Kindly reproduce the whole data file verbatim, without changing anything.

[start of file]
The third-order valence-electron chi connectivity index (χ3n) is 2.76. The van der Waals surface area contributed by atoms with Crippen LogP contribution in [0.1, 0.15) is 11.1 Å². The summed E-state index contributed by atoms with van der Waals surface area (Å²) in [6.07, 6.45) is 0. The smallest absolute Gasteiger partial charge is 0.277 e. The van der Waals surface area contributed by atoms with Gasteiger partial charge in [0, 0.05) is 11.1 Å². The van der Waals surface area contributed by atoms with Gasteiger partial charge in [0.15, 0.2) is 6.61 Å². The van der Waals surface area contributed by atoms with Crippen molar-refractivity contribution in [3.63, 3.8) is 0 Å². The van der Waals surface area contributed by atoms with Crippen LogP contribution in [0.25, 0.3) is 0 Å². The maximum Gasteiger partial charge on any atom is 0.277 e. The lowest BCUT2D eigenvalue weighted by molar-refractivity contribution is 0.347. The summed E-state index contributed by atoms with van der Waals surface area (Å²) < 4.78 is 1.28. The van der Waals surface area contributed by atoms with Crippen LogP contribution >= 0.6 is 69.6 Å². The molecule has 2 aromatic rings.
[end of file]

The third-order valence-electron chi connectivity index (χ3n) is 2.76. The van der Waals surface area contributed by atoms with Crippen LogP contribution in [0.1, 0.15) is 11.1 Å². The summed E-state index contributed by atoms with van der Waals surface area (Å²) in [6.07, 6.45) is 0. The smallest absolute Gasteiger partial charge is 0.277 e. The van der Waals surface area contributed by atoms with Gasteiger partial charge in [0, 0.05) is 11.1 Å². The van der Waals surface area contributed by atoms with Gasteiger partial charge in [0.15, 0.2) is 6.61 Å². The van der Waals surface area contributed by atoms with Crippen molar-refractivity contribution in [3.63, 3.8) is 0 Å². The van der Waals surface area contributed by atoms with Crippen LogP contribution in [0.25, 0.3) is 0 Å². The maximum Gasteiger partial charge on any atom is 0.277 e. The lowest BCUT2D eigenvalue weighted by molar-refractivity contribution is 0.347. The summed E-state index contributed by atoms with van der Waals surface area (Å²) < 4.78 is 1.28. The van der Waals surface area contributed by atoms with Crippen LogP contribution >= 0.6 is 69.6 Å². The molecule has 2 aromatic rings.